Pregnancy and vaccination
By Mikaela G. Martinez-Bucu, M.D
Illustration by Ariana Maralit
A great way to start this year equipped and healthy is to update our vaccination status so that we can avoid incurring preventable diseases. But what if you are pregnant? No problem! Here are some frequently asked questions on the subject. We’ve also added a few vaccines that can be administered during pregnancy.
What are vaccines and how do they work?
Vaccines prepare the body to fight bacteria or viruses that cause infections by introducing specific molecules from these invaders into the body. These molecules, called antigens, trigger the defense mechanism of the body and activate an immune response. This enables the immune system to safely learn to recognize these antigens as hostile intruders, produce antibodies against them, and commit these molecules into memory as “uninvited guests.” Once exposed to the actual bacteria or virus, the immune system will recognize the antigens immediately and destroy the pathogen before it spreads and causes illness.
Vaccines can protect entire populations by developing what we call “herd immunity.” Herd immunity means that enough members of the community are vaccinated against a certain disease so that germs have a hard time transferring from one person to another. This makes it less likely for the population to contract the disease. Even those who cannot receive the vaccine yet can be protected by herd immunity. If a person gets sick, there is less likelihood for an outbreak to occur because the disease cannot spread via the immunized populace.
Vaccines prevent diseases that are harmful and even deadly. Some diseases when contracted during pregnancy can cause preterm delivery, grave birth defects for the unborn child, or even miscarriages. It is important to make sure that all your vaccines are updated before you try to conceive since some vaccines (those that are “live attenuated”) cannot be given during pregnancy.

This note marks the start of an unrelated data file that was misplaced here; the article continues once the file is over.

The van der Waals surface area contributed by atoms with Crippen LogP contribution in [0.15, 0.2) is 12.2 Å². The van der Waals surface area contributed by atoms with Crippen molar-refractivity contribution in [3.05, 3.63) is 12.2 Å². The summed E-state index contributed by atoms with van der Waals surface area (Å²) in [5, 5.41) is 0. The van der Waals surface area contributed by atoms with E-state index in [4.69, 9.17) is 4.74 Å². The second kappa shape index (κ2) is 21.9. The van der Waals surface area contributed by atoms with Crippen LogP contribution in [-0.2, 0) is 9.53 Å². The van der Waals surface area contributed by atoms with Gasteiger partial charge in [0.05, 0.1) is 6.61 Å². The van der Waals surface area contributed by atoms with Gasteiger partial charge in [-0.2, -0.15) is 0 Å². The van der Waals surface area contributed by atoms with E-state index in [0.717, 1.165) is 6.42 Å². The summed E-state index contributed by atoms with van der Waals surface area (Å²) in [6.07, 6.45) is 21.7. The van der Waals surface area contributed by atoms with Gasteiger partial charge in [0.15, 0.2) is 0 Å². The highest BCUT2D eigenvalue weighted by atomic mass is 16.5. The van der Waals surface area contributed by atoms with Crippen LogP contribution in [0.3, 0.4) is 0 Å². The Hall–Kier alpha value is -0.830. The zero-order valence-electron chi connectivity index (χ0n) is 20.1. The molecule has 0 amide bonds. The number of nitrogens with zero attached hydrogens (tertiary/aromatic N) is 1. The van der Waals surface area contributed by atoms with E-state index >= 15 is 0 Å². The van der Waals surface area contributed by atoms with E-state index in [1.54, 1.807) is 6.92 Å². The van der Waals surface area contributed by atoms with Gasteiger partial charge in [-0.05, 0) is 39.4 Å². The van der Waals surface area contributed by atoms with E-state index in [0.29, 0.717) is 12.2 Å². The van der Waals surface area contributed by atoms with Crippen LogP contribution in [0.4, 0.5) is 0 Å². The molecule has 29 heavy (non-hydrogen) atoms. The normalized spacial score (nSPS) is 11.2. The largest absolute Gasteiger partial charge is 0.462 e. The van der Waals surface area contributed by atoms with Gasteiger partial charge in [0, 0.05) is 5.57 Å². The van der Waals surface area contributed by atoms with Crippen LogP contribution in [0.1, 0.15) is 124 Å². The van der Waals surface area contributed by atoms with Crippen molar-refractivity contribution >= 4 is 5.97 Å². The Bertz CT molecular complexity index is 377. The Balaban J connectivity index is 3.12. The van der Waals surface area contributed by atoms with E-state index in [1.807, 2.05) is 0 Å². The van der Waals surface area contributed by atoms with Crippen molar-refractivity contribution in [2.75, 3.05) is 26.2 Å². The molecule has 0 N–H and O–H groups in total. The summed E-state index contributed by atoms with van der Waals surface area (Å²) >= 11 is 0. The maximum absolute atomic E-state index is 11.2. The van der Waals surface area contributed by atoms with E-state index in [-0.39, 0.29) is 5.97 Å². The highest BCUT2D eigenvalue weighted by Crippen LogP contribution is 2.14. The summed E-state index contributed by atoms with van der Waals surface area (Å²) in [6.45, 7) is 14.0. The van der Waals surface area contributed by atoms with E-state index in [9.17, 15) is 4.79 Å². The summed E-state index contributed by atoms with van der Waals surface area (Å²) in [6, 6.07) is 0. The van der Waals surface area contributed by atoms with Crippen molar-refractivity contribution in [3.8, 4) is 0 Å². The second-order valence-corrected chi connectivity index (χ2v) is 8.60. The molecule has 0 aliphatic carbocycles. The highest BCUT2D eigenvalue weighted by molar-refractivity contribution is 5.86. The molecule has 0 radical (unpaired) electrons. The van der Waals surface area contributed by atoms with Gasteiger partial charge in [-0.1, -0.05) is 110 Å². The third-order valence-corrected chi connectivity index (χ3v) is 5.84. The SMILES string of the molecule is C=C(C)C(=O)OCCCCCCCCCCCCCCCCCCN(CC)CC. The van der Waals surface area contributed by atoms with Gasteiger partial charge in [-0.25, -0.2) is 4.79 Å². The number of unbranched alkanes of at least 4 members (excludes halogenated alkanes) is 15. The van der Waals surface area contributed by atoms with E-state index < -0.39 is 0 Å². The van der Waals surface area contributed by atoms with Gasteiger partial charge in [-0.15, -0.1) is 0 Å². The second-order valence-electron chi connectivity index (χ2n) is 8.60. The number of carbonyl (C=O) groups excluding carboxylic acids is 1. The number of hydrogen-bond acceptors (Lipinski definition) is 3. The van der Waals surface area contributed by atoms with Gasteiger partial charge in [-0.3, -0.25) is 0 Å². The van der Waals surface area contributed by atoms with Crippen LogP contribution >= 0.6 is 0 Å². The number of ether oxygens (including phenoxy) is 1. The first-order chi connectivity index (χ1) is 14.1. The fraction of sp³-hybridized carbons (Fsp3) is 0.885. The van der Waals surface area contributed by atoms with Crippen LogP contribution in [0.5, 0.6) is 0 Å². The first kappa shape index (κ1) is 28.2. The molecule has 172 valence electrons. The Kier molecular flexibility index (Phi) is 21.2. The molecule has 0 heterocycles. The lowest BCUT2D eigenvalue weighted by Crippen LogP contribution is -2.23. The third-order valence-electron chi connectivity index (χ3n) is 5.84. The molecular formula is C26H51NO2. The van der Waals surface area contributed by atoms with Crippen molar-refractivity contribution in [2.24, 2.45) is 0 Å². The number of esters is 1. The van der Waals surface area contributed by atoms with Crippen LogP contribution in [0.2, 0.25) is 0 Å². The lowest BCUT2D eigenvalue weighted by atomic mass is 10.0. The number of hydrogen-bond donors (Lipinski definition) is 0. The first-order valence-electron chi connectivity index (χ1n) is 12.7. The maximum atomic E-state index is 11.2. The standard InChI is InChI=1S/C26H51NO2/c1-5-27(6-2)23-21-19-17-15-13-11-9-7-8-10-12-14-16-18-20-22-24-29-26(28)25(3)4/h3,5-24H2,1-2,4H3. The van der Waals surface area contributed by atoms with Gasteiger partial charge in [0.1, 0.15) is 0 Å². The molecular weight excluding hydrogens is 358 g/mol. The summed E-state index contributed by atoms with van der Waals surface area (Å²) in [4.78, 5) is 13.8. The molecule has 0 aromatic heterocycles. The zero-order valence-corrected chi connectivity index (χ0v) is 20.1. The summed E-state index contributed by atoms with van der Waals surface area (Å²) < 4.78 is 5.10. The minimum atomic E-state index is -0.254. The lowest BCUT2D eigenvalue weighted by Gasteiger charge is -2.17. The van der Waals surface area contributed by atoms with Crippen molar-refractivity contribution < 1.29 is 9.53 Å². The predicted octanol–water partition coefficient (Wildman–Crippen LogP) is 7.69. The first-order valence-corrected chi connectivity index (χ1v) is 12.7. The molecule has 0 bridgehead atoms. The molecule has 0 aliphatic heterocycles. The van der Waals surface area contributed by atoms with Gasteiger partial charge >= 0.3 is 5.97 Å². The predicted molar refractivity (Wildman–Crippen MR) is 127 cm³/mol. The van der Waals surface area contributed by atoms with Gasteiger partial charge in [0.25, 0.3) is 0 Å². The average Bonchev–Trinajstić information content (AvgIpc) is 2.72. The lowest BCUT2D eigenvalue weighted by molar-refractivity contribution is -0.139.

Are some vaccines safe to receive during pregnancy?
There are vaccines which are safe during pregnancy and should be offered to every expectant mother. Pregnant women can get severely ill than nonpregnant women and can benefit from receiving the following vaccines:
1. Influenza. All adults should get the flu vaccine every year, including expecting moms. The flu shot can be safely given during any trimester of pregnancy. The antibodies created by the vaccine can cross the placenta and be passed on to the fetus, giving baby protection until he/she can receive the flu vaccine at six months of age.
2. Tetanus, diphtheria, and pertussis (Tdap). This vaccine offers protection against tetanus, diphtheria, and whooping cough. It is safe to give Tdap between 27 weeks and 36 weeks age of gestation. Like the flu vaccine, Tdap creates antibodies that are passed on to the fetus, offering protection until the baby can get the vaccine when he/she turns two months old. This is important since newborns up to three months old have the highest risk of severe disease for whooping cough.
Pregnant women with unknown immunization status and who are at risk for developing certain infections due to travel or other circumstances should consider additional vaccines. Consult your obstetrician if the vaccine should be given while you are pregnant, or if it can be delayed until after you give birth.
Will I get sick if I get these vaccines during pregnancy?
There are vaccines that can be safely given during pregnancy, and these vaccines will not make you ill or cause harm to your unborn child.
The latest scientific researches show that these vaccines do not cause complications in pregnancy, birth defects, or autism in childhood.
Mikaela G. Martinez-Bucu, MD, FPOGS, FPSRM is a clinical associate professor at the UP College of Medicine-Philippine General Hospital and Active Consultant at Manila Doctors Hospital. She is a boardcertified obstetrician gynecologist and fertility specialist. She is an advocate for breastfeeding and Early Intrapartum and Newborn Care/EINC (Unang Yakap).
Tags: Ariana Maralit, M.D, Mikaela G. Martinez-Bucu, pregnancy, Vaccines